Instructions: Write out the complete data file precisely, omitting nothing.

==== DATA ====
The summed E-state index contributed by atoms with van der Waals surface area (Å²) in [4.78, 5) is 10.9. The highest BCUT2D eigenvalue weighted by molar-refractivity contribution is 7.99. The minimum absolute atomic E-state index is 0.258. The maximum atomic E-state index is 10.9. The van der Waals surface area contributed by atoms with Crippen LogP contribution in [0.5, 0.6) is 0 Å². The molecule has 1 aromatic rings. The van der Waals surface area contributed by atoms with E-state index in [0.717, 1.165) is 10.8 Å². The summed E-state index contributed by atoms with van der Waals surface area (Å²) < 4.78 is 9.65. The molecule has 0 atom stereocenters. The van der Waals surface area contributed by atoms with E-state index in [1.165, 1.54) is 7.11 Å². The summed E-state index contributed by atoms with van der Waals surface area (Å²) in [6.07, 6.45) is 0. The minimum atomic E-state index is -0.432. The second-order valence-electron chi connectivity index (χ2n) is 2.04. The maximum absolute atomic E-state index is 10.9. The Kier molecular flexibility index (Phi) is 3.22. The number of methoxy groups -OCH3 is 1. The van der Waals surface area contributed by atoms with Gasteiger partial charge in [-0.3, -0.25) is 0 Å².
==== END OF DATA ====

The summed E-state index contributed by atoms with van der Waals surface area (Å²) in [4.78, 5) is 10.9. The highest BCUT2D eigenvalue weighted by molar-refractivity contribution is 7.99. The minimum absolute atomic E-state index is 0.258. The maximum atomic E-state index is 10.9. The van der Waals surface area contributed by atoms with Crippen LogP contribution in [0.5, 0.6) is 0 Å². The molecule has 1 aromatic rings. The van der Waals surface area contributed by atoms with E-state index in [0.717, 1.165) is 10.8 Å². The summed E-state index contributed by atoms with van der Waals surface area (Å²) < 4.78 is 9.65. The molecule has 0 atom stereocenters. The van der Waals surface area contributed by atoms with E-state index in [1.165, 1.54) is 7.11 Å². The summed E-state index contributed by atoms with van der Waals surface area (Å²) in [6.07, 6.45) is 0. The minimum atomic E-state index is -0.432. The second-order valence-electron chi connectivity index (χ2n) is 2.04. The maximum absolute atomic E-state index is 10.9. The Kier molecular flexibility index (Phi) is 3.22. The number of methoxy groups -OCH3 is 1. The van der Waals surface area contributed by atoms with Gasteiger partial charge in [-0.3, -0.25) is 0 Å².